The fixed arm 50 is attached to one side of the head cover portion 11, extending forwardly. The fixed arm 50 is formed integrally with the head cover portion 11. However, when necessary, it can be attached to the head cover portion 11 after being formed separately. A guide groove 51 of U-shape is formed in one end of the fixed arm 50. The pivot arm 60 is connected to the fixed arm 50 by an integrated rotation part 61 having a round cross section, as shown in FIG. 6. The pivot part is engaged with the guide groove 51 of the fixed arm 50 using a hinge pin 70. The socket 62 into which the rotation part 23 of the mirror housing 21 is inserted, is attached to the other end of the pivot arm 60.
The head cover portion 11 and the beak 12 of the cap 10 are made from intensified plastic to support the weight of various elements and facilitate their attachment.
Using the multipurpose cap in accordance with the present invention a user can simultaneously observe the area behind his back, make photographs and record sounds. The user can adjust the angle of the rear view mirror 20. When a driver wears this cap, he can catch the movement in the dead angle area, 20 which is not available with an existing rear view mirror installed in a car. Therefore, the use of the multipurpose cap of the present invention can prevent accidents on the road.
A user can swiftly photograph with camera 30 using the remote control, thereby facilitating control over hit and run cars and other traffic violators. Additionally, when guarding public facilities or investigating for academic research, instantaneous events can be caught using the cap of the present invention. This cap is also very useful when a police officer photographs the scene of an incident.
The recorder 40 containing a microphone 41 can catch even a slightest sound. Using the recorder 40 together with the camera 30 the user of the cap of the present invention can obtain some vivid data or evidence during an investigation. This cap can also be effectively utilized in interviewing.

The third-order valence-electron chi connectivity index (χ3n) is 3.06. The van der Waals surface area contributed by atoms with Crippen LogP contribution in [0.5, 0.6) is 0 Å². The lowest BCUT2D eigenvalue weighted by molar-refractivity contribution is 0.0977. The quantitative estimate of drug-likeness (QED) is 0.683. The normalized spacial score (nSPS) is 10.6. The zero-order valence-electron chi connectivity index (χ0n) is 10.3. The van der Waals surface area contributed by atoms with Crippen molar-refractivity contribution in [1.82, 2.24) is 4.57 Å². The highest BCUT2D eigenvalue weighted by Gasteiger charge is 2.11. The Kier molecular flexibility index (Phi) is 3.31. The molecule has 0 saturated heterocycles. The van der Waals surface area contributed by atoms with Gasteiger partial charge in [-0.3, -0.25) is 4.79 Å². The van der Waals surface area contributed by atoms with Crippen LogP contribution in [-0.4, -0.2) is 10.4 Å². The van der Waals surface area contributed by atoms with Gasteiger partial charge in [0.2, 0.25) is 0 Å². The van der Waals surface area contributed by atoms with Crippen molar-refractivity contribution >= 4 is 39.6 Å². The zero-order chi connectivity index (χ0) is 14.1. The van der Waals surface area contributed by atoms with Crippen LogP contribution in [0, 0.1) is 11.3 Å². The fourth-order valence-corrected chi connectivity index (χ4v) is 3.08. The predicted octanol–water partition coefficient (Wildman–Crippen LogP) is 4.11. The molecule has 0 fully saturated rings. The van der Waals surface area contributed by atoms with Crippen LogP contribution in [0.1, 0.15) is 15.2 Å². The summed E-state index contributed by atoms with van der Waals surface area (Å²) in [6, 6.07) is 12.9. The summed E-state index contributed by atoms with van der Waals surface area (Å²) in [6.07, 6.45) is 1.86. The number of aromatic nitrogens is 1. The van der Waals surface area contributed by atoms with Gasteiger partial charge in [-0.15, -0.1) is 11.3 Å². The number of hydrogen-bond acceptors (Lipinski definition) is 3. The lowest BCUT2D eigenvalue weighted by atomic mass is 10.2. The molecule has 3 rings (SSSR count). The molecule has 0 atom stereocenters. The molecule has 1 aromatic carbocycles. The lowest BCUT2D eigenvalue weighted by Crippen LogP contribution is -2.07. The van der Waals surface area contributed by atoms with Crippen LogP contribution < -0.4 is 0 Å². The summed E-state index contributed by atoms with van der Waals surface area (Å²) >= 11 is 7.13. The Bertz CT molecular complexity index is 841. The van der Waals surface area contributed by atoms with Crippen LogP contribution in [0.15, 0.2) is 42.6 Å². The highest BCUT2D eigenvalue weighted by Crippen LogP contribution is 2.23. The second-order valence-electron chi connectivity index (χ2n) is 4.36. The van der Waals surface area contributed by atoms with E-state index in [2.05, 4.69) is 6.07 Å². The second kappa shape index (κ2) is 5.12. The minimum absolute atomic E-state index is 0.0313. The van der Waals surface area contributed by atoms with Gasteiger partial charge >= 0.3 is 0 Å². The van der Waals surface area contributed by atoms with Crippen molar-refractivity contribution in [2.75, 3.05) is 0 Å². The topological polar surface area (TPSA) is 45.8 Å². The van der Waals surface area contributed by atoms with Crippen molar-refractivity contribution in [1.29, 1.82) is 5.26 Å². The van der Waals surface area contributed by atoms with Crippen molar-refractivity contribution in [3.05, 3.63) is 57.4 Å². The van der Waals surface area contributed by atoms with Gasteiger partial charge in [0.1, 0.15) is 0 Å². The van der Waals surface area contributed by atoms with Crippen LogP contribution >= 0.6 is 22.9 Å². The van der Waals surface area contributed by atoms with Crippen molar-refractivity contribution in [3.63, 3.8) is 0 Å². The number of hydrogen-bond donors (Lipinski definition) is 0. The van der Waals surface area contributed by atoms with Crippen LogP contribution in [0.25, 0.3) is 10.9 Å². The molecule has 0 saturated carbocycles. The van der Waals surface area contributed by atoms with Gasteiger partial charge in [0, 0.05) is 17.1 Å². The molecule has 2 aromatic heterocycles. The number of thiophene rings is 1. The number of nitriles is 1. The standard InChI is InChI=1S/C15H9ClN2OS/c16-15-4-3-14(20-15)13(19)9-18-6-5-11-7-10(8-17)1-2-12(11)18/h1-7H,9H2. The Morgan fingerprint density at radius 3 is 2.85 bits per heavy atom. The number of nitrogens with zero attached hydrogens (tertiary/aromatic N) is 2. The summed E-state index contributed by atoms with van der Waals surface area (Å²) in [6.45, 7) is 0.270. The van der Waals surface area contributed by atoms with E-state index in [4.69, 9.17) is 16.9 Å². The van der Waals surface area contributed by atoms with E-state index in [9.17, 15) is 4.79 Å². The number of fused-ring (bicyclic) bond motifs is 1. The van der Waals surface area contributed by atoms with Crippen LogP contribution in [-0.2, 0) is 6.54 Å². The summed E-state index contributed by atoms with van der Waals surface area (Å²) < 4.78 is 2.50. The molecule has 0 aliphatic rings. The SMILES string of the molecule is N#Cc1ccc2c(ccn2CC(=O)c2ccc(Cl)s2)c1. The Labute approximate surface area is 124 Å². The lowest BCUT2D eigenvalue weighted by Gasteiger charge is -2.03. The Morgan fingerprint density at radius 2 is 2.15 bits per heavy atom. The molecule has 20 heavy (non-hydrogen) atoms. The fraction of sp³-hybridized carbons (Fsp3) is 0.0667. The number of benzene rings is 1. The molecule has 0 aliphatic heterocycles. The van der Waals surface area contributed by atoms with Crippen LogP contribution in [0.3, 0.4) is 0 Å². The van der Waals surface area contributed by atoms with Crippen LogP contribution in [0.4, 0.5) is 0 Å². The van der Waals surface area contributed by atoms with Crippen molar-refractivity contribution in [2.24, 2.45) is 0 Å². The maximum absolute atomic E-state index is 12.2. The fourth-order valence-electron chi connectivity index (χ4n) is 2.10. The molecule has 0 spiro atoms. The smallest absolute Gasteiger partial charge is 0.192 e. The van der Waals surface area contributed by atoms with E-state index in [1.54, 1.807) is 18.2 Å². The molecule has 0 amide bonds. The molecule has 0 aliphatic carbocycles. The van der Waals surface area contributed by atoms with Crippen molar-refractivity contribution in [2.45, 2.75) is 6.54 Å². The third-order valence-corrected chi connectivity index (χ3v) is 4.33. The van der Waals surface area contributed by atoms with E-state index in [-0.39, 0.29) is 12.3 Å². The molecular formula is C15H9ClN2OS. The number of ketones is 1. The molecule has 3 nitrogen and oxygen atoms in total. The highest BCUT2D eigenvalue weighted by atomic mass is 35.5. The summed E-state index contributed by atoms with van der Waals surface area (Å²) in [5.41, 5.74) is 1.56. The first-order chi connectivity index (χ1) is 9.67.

As described above, the multipurpose cap in accordance with the present invention includes: a rear view mirror 20, for observing the direction behind a user; a camera 30, for swiftly photographing instantaneous events in front of the user; and an audio recorder 40, thereby assisting in accomplishing a swift control under various circumstances.
It will be apparent to those skilled in the art that various modifications and variations can be made in the camera-cap and the multipurpose cap of the present invention without deviating from the spirit or scope of the invention. Thus, it is intended that the present invention cover the modifications and variations of this invention provided they come within the scope of the appended claims and their equivalents.
|Cited Patent||Filing date||Publication date||Applicant||Title|
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|US8333485||Jul 2, 2010||Dec 18, 2012||Michael Waters||Headwear with switch shielding portion|
|US8388164||Mar 5, 2013||Michael Waters||Hands-Free lighting devices|
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|US8550651||Feb 26, 2010||Oct 8, 2013||Waters Industries, Inc.||Lighted hat|
|US8757831||Jun 18, 2010||Jun 24, 2014||Michael Waters||Headgear having an electrical device and power source mounted thereto|
|US9101174||Nov 5, 2012||Aug 11, 2015||Michael Waters||Hat with automated shut-off feature for electrical devices|
|US9185278 *||Apr 29, 2011||Nov 10, 2015||Michael Waters||Hands free lighting devices|
|US20070237975 *||Oct 22, 2004||Oct 11, 2007||Jae-Yeol Park||Unit Block Used in Manufacturing Core with Soft Magnetic Metal Powder, and Method for Manufacturing Core with High Current Dc Bias Characteristics Using the Unit Block|
|US20080130272 *||Nov 16, 2007||Jun 5, 2008||Michael Waters||Hands-Free Lighting Devices|
|US20090002823 *||Jun 30, 2007||Jan 1, 2009||David Law||Permanently-Affixed Lens Cap|
|US20130201299 *||Apr 29, 2011||Aug 8, 2013||Michael Waters||Hands free lighting devices|
|WO2011137406A2 *||Apr 29, 2011||Nov 3, 2011||Michael Waters||Hands free lighting devices|
|WO2011137406A3 *||Apr 29, 2011||Jan 12, 2012||Michael Waters||Hands free lighting devices|
|U.S. Classification||396/420, 396/502, 396/433|
|International Classification||G03B29/00, G03B17/38|
|Cooperative Classification||G03B29/00, G03B17/38|
|European Classification||G03B17/38, G03B29/00|
|Oct 17, 2001||FPAY||Fee payment|
Year of fee payment: 4
|Jan 30, 2006||FPAY||Fee payment|
Year of fee payment: 8
|May 17, 2010||REMI||Maintenance fee reminder mailed|
|Oct 13, 2010||LAPS||Lapse for failure to pay maintenance fees|
|Nov 30, 2010||FP||Expired due to failure to pay maintenance fee|
Effective date: 20101013